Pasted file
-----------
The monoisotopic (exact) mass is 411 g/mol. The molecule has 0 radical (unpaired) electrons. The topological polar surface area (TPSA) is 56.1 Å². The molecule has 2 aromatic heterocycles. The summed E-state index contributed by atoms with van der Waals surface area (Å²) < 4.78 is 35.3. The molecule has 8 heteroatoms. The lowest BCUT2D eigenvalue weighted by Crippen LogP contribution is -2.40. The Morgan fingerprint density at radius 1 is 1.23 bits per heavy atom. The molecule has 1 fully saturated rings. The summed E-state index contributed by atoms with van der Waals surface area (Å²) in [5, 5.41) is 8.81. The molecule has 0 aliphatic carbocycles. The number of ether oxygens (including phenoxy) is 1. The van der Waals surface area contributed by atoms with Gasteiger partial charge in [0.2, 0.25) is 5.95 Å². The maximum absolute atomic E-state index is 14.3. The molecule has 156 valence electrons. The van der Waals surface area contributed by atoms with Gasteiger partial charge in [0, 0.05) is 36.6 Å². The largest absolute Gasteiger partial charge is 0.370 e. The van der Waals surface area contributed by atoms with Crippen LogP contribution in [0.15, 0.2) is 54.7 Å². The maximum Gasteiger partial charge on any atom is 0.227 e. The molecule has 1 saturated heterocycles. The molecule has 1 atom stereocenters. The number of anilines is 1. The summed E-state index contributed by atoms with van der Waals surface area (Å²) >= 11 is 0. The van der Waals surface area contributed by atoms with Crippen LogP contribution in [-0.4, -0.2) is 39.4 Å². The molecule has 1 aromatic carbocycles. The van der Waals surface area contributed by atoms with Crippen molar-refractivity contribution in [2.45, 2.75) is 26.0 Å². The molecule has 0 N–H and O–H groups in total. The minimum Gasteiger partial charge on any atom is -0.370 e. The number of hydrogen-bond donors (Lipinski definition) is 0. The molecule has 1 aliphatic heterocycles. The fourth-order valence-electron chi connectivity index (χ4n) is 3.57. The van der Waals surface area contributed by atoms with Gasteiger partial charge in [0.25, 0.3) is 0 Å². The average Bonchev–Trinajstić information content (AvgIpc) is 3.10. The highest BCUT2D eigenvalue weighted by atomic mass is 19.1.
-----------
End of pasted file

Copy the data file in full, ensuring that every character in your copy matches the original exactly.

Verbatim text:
The monoisotopic (exact) mass is 411 g/mol. The molecule has 0 radical (unpaired) electrons. The topological polar surface area (TPSA) is 56.1 Å². The molecule has 2 aromatic heterocycles. The summed E-state index contributed by atoms with van der Waals surface area (Å²) < 4.78 is 35.3. The molecule has 8 heteroatoms. The lowest BCUT2D eigenvalue weighted by Crippen LogP contribution is -2.40. The Morgan fingerprint density at radius 1 is 1.23 bits per heavy atom. The molecule has 1 fully saturated rings. The summed E-state index contributed by atoms with van der Waals surface area (Å²) in [5, 5.41) is 8.81. The molecule has 0 aliphatic carbocycles. The number of ether oxygens (including phenoxy) is 1. The van der Waals surface area contributed by atoms with Gasteiger partial charge in [0.2, 0.25) is 5.95 Å². The maximum absolute atomic E-state index is 14.3. The molecule has 156 valence electrons. The van der Waals surface area contributed by atoms with Gasteiger partial charge in [0, 0.05) is 36.6 Å². The largest absolute Gasteiger partial charge is 0.370 e. The van der Waals surface area contributed by atoms with Crippen LogP contribution in [0.15, 0.2) is 54.7 Å². The maximum Gasteiger partial charge on any atom is 0.227 e. The molecule has 1 saturated heterocycles. The molecule has 1 atom stereocenters. The number of anilines is 1. The summed E-state index contributed by atoms with van der Waals surface area (Å²) >= 11 is 0. The van der Waals surface area contributed by atoms with Crippen LogP contribution in [-0.4, -0.2) is 39.4 Å². The molecule has 1 aromatic carbocycles. The van der Waals surface area contributed by atoms with Crippen molar-refractivity contribution in [2.45, 2.75) is 26.0 Å². The molecule has 0 N–H and O–H groups in total. The minimum Gasteiger partial charge on any atom is -0.370 e. The number of hydrogen-bond donors (Lipinski definition) is 0. The molecule has 1 aliphatic heterocycles. The fourth-order valence-electron chi connectivity index (χ4n) is 3.57. The van der Waals surface area contributed by atoms with Gasteiger partial charge in [0.25, 0.3) is 0 Å². The average Bonchev–Trinajstić information content (AvgIpc) is 3.10. The highest BCUT2D eigenvalue weighted by atomic mass is 19.1.